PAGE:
Our 28th Biennial Fall Conference in 2012 on “Cultural Change and Adaptation,” will be at Gordon College in Massachusetts. John Wigger (University of Missouri; eMail=wiggerj@missouri.edu) is general program chair and Jennifer Hevelone-Harper (Gordon College; eMail=J.Hevelone-Harper@gordon.edu) is the local arrangements chair. The student conference will be October 3-4 and the Biennial Conference will be October 4-6.

A CALL FOR PAPERS has been issued. This year’s theme, “Cultural Change and Adaptation,” a deliberately broad designation intended to encompass how people and organizations interact with their culture in all geographical areas and historical periods. Session proposals are particularly encouraged, but the program committee will also consider individual paper proposals that can be organized into sessions wherever possible.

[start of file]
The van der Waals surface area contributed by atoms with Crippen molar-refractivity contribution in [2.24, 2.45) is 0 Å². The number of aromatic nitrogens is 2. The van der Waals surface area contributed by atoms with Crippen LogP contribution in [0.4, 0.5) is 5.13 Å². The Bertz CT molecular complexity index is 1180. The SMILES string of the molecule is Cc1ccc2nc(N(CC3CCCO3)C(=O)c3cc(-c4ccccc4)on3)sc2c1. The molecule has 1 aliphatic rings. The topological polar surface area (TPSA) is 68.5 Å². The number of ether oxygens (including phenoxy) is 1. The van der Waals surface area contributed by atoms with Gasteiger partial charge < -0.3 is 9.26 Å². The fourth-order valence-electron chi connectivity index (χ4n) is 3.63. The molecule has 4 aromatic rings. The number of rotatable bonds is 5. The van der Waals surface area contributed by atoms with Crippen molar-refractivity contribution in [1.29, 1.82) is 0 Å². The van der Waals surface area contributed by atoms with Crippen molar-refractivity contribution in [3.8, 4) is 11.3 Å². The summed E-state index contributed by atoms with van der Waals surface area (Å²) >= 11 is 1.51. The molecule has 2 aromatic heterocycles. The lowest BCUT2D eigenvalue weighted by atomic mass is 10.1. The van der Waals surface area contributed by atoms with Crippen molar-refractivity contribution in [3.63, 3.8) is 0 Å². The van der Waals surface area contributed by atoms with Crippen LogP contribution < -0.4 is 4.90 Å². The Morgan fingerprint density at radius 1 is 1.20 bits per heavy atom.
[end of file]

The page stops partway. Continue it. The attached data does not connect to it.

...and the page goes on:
The deadline for submitting proposals is May 1, 2012. A pdf file outlining policies for conference paper and panel proposals is posted on the CFH webpage: here. Proposals for the October 4-6 Biennial Conference should be submitted to John Wigger (University of Missouri) at wiggerj@missouri.edu. Proposals for the October 3-4 undergraduate student research conference should be submitted to Jared Burkholder (Grace College) at burkhojs@grace.edu.

Opportunities to Chair a Session: CFH Gordon College in October

January 31, 2012

Grad Students… to arms! to arms!  (Or, at least, to pens!)

We’ve been volunteered (you’re welcome, I think) to serve our esteemed organization by way of offering commentary on the papers for the undergraduate conference at Gordon College in October.  The dates are October 4-6, 2012.  Check out the details of the conference here.

Some of you may be a little apprehensive about this, but we’re really looking for advanced graduate students (ABD preferred) to comment on papers within your field of specialization.  That said, we may not have a perfect match between papers being presented and commentors available.  So, let’s begin the process by getting willing volunteers to contact me (grjones83@gmail.com) and I will work with Jared Burkholder, the undergraduate conference organizer, to match things up.